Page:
Penny's poetry pages Wiki

Stephen Burt at the 2010 National Book Critics Circle Awards, 2011. Photo by David Shankbone. Licensed under Creative Commons, courtesy Wikimedia Commons.

Stephen Burt (born 1971) is an American poet, literary critic, and academic.[1]


Burt grew up in Washington, D.C.. He earned an A.B. from Harvard University in 1994, and a Ph.D. from Yale University in 2000.[1]

He joined the faculty at Macalester College, his 1st academic post, in 2000. In 2007 he joined the teaching staff at Harvard, where he became a tenured professor in 2010.

Burt has written for The New York Times Book Review, Poetry Review, Slate, The Times Literary Supplement, the Boston Review , the London Review of Books, and the Yale Review.

Burt has a significant interest in the work of the poet/critic Randall Jarrell, and his book Randall Jarrell and His Age re-evaluates Jarrell's importance as a poet. In explaining the aim of his book, Burt wrote, "Many readers know Jarrell as the author of several anthology poems (for example, 'The Death of the Ball Turret Gunner'), a charming book or two for children, and a panoply of influential reviews. This book aims to illuminate a Jarrell more ambitious, more complex, and more important than that."[2] In 2005, he also edited a book of Jarrell's critical essays, Randall Jarrell on W.H. Auden.

In addition, Burt has published 2 books of his own poetry, Popular Music (1999), which won the Colorado Prize for Poetry, and Parallel Play (2006).


Elliptical Poetry[]

Burt received significant attention for coining the term "elliptical poetry" in a 1998 book review of Susan Wheeler's book, Smokes, in Boston Review magazine. This is how Burt defines the elliptical poet:

Elliptical poets try to manifest a person — who speaks the poem and reflects the poet — while using all the verbal gizmos developed over the last few decades to undermine the coherence of speaking selves. They are post-avant-gardist, or post-"postmodern": they have read (most of them) Stein's heirs, and the "language writers," and have chosen to do otherwise. Elliptical poems shift drastically between low (or slangy) and high (or naively "poetic") diction. Some are lists of phrases beginning "I am an X, I am a Y." Ellipticism's favorite established poets are Dickinson, Berryman, Ashbery, and/or Auden. . .The poets tell almost-stories, or almost-obscured ones. They are sardonic, angered, defensively difficult, or desperate; they want to entertain as thoroughly as, but not to resemble, television.[3]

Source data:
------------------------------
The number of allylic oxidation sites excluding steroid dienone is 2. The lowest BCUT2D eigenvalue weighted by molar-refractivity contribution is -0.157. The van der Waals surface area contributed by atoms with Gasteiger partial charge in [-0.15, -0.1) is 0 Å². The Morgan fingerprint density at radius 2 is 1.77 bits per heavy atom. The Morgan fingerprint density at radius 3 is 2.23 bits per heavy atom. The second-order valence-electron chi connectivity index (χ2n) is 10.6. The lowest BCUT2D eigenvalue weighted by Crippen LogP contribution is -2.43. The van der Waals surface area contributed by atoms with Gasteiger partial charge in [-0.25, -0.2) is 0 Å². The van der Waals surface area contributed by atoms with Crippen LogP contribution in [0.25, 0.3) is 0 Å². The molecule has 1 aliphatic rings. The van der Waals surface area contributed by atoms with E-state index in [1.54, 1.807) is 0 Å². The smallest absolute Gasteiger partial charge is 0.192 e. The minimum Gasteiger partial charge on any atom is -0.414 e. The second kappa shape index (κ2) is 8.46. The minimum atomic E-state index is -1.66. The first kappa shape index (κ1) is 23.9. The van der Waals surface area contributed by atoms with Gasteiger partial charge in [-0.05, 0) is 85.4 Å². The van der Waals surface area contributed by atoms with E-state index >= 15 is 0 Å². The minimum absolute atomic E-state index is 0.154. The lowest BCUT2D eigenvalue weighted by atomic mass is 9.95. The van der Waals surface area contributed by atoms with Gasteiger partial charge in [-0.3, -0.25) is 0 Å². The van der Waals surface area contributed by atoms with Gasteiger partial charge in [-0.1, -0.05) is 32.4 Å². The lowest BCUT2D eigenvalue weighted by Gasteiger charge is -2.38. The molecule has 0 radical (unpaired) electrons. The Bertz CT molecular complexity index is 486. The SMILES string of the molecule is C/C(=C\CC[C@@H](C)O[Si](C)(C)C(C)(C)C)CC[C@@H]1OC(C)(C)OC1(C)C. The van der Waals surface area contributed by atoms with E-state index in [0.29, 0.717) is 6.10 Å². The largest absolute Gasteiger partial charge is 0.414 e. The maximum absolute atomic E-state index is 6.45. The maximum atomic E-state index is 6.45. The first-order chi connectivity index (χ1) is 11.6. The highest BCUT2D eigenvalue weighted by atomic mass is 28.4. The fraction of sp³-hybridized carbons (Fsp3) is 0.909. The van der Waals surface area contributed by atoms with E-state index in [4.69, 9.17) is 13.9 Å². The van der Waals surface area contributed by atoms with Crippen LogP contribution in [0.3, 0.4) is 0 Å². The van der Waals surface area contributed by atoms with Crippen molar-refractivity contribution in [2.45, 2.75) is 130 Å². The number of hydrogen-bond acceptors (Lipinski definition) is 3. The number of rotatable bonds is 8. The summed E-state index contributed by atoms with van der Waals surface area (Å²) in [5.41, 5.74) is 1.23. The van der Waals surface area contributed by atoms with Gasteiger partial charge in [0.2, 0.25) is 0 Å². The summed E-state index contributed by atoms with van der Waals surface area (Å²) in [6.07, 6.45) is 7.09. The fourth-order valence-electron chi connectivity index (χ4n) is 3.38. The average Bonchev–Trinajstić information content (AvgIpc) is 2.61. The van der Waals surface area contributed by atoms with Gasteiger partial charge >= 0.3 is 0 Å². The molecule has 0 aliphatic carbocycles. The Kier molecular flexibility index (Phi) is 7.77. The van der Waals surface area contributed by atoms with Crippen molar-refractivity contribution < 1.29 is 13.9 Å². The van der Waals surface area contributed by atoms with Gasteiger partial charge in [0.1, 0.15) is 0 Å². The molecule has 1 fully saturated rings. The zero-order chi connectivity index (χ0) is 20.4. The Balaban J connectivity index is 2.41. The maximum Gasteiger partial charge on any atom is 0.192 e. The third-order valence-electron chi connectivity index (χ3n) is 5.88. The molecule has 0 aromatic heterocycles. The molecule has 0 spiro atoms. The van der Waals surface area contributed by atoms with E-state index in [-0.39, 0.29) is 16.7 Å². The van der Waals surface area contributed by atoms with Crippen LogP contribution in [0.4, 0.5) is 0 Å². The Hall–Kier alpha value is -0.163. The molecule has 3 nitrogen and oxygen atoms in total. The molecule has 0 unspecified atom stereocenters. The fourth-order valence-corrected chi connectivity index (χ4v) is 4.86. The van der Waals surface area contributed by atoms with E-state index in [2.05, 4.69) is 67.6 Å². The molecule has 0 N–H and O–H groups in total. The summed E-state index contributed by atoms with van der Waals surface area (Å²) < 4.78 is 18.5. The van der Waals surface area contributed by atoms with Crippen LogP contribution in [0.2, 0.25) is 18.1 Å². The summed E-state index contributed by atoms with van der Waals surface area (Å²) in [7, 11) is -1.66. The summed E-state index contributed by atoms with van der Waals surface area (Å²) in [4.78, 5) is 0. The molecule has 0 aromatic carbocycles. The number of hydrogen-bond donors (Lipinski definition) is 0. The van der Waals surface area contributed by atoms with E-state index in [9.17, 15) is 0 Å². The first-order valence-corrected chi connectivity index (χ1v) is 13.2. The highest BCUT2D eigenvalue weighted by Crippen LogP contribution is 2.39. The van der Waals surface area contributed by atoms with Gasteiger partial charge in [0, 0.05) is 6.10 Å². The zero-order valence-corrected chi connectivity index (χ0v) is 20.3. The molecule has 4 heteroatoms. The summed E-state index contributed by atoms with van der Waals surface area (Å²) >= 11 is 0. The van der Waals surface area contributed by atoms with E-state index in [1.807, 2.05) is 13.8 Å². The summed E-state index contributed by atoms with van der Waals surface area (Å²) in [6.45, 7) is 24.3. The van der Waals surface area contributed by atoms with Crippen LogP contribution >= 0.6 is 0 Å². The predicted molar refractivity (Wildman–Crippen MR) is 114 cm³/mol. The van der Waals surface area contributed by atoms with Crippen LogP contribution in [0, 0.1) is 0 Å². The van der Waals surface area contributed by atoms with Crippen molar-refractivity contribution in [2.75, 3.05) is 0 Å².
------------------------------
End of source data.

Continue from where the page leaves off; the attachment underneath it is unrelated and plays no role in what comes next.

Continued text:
Burt also adds that Elliptical poets are "good at describing information overload."[3] In addition to calling the subject of Burt's review, Susan Wheeler, an important elliptical poet, Burt also lists Liam Rector's The Sorrow of Architecture (1984), Lucie Brock-Broido's The Master Letters (1995), Mark Ford's Landlocked (1992), and Mark Levine's debut, Debt (1993) as "some groundbreaking and definitively Elliptical books."[3]

The New Thing[]

In 2009, Burt wrote an essay called "The New Things" in which he invented a new category of American contemporary poets that he calls "The New Thing." Burt explains that these poets derive their new style from the likes of William Carlos Williams, Robert Creeley, Gertrude Stein, and George Oppen. This is how Burt loosely defines "The New Thing" poets: